Cerebrospinal Fluid Analysis in Dogs and Cats with Neurological Diseases

Renato Tavares Conceição, Karina Keller Marques da Costa Flaiban, Fernanda Catacci Guimarães, Mônica Vicky Bahr Arias

Abstract


Background:Cerebrospinal fluid (CSF) analysis is of great importance for evaluation of patients with central nervous system problems, because it helps to confirm or exclude many diseases when evaluated together with other relevant clinical and ancillary laboratory tests. As there are few studies in Brazil describing results of CSF analysis in dogs and cats, the objective of the present study was to evaluate results of CSF analysis in a period of ten years, grouping the changes observed, mainly total and differential cell count and total protein concentration, according to the following etiological categories of diseases: inflammatory, degenerative, traumatic, neoplastic and vascular disorders.

Materials, Methods &Results:Medical records of dogs and cats with neurological diseases that had CSF collected and analyzed at a Veterinary Teaching Hospital between 2008 and 2017 were retrospectively reviewed. Patient data included breed, sex, body weight, age at presentation, findings of clinical and neurological examination, results of CSF analysis, diagnostic imaging and other laboratory tests results including PCR and serologies for infectious diseases. A total of 245 CSF exams were studied (240 dogs and five cats). The established normal range for protein concentration was less than 25 mg/dL for cisternal collection and less than 45 mg/dL for lumbar puncture. Total nucleated cell count was considered normal when less than 5 cells/µL, with a predominance of mononuclear cells. Both pleocytosis and increased concentration of the protein level were classified as discrete, moderate and marked, and the pleocytosis was further classified as mononuclear, neutrophilic and mixed cell pleocytosis. The information obtained was analyzed in relation to the neurological syndromes and etiological categories of neurological diseases. The most frequent syndrome was thoracolumbar and the less frequent was cerebellar. Regarding the etiological categories, the most frequent in decreasing order were inflammatory, infectious, degenerative, neoplastic, traumatic, vascular and episodic. CSF examination was abnormal in 72% of cases. In viral infectious diseases, there was predominantly mononuclear pleocytosis with a slight increase of protein, whereas in dogs with presumptive diagnosis of meningoencephalitis of unknown origin (MUO), marked mononuclear and mixed pleocytosis predominated with moderate to marked protein increase. In degenerative diseases, however, the absence of pleocytosis or mild pleocytosis, with normal to slightly increased protein was most observed. In neoplastic diseases there was a high frequency of mild to moderate pleocytosis, with and without albuminocytological dissociation, while in spinal trauma there was mainly mononuclear pleocytosis. A slight increase in protein was observed mainly in infectious, degenerative, neoplastic and traumatic diseases, while moderate to marked increase was more observed in cases of presumptive diagnosis of MUO. Albuminocytological dissociation was observed in half of the cases of neoplasia and less frequently in degenerative, infectious and traumatic diseases.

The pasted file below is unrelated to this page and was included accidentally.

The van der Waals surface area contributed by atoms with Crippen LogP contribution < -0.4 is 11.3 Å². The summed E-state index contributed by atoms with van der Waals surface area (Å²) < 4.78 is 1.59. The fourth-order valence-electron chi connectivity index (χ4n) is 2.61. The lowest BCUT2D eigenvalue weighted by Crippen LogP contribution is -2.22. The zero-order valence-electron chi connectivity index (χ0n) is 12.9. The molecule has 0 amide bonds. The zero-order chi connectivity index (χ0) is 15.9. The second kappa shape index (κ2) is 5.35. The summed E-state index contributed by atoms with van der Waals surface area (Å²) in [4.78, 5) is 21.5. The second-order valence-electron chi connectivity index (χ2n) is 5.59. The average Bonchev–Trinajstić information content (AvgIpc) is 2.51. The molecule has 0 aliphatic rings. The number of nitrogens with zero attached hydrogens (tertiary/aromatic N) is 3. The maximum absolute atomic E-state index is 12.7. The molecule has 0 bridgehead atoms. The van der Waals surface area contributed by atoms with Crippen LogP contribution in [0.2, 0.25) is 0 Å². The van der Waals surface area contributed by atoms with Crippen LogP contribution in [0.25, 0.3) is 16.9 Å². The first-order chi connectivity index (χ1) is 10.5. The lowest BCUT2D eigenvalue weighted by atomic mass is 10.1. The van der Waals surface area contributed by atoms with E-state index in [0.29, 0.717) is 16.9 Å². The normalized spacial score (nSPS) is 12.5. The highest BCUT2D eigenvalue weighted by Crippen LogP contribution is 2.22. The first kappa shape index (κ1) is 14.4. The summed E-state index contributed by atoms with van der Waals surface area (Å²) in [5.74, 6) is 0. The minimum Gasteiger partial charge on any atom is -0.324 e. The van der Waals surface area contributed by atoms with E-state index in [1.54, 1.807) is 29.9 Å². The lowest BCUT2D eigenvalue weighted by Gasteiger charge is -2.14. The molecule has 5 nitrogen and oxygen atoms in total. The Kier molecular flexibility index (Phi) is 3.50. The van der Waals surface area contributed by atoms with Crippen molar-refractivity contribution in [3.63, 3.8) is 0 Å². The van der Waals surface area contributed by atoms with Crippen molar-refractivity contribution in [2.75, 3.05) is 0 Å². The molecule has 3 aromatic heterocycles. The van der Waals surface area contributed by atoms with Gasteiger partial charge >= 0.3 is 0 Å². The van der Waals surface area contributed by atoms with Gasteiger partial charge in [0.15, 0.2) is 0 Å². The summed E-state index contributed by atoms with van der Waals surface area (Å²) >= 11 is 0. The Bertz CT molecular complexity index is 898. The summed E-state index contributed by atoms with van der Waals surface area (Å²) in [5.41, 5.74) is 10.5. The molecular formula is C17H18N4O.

Discussion: The exam was altered in a considerable number of patientsand provided important information even when normal. The diseases with more abnormalities were inflammatory/infectious and neoplastic diseases. When the exam was normal, the most frequent condition was degenerative diseases. Although the changes were not specific for each class of neurological disease, there were certain trends regarding pleocytosis type and protein increase in some of them. Based on the results of this retrospective study, result of CSF analysis, when interpreted along with signalment, etiological categories of diseases, neurological syndromes, and results of other complementary tests, provided support for the diagnosis of various neurological diseases.



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DOI: https://doi.org/10.22456/1679-9216.97968

Copyright (c) 2019 Renato Tavares Conceição, Karina Keller Marques da Costa Flaiban, Fernanda Catacci Guimarães, Mônica Vicky Bahr Arias

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